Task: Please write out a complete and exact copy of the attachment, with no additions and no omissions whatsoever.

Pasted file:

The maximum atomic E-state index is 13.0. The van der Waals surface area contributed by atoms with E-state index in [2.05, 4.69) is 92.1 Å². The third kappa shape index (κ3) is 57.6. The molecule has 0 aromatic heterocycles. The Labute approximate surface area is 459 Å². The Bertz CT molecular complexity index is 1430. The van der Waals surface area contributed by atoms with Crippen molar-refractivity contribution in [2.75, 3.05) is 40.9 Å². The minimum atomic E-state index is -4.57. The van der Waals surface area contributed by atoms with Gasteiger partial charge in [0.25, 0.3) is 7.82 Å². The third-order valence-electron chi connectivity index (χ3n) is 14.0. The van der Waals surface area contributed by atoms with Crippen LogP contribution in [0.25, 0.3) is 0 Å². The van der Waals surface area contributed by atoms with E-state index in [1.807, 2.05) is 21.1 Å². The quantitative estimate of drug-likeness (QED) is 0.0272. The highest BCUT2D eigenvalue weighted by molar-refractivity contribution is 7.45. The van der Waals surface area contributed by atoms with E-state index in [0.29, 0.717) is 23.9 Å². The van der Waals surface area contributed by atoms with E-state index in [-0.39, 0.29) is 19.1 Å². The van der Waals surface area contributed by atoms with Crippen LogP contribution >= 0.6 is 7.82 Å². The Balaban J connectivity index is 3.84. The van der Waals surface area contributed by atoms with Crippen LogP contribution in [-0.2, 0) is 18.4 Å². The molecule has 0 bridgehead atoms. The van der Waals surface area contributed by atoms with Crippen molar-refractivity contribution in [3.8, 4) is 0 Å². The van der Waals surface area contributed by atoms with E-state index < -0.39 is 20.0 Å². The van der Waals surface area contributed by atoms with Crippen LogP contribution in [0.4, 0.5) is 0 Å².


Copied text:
The maximum atomic E-state index is 13.0. The van der Waals surface area contributed by atoms with E-state index in [2.05, 4.69) is 92.1 Å². The third kappa shape index (κ3) is 57.6. The molecule has 0 aromatic heterocycles. The Labute approximate surface area is 459 Å². The Bertz CT molecular complexity index is 1430. The van der Waals surface area contributed by atoms with Crippen molar-refractivity contribution in [2.75, 3.05) is 40.9 Å². The minimum atomic E-state index is -4.57. The van der Waals surface area contributed by atoms with Gasteiger partial charge in [0.25, 0.3) is 7.82 Å². The third-order valence-electron chi connectivity index (χ3n) is 14.0. The van der Waals surface area contributed by atoms with Crippen LogP contribution in [0.25, 0.3) is 0 Å². The van der Waals surface area contributed by atoms with E-state index in [1.807, 2.05) is 21.1 Å². The quantitative estimate of drug-likeness (QED) is 0.0272. The highest BCUT2D eigenvalue weighted by molar-refractivity contribution is 7.45. The van der Waals surface area contributed by atoms with E-state index in [0.29, 0.717) is 23.9 Å². The van der Waals surface area contributed by atoms with E-state index in [-0.39, 0.29) is 19.1 Å². The van der Waals surface area contributed by atoms with Crippen LogP contribution >= 0.6 is 7.82 Å². The Balaban J connectivity index is 3.84. The van der Waals surface area contributed by atoms with Crippen LogP contribution in [-0.2, 0) is 18.4 Å². The molecule has 0 bridgehead atoms. The van der Waals surface area contributed by atoms with Crippen molar-refractivity contribution in [3.8, 4) is 0 Å². The van der Waals surface area contributed by atoms with E-state index < -0.39 is 20.0 Å². The van der Waals surface area contributed by atoms with Crippen LogP contribution in [0.4, 0.5) is 0 Å².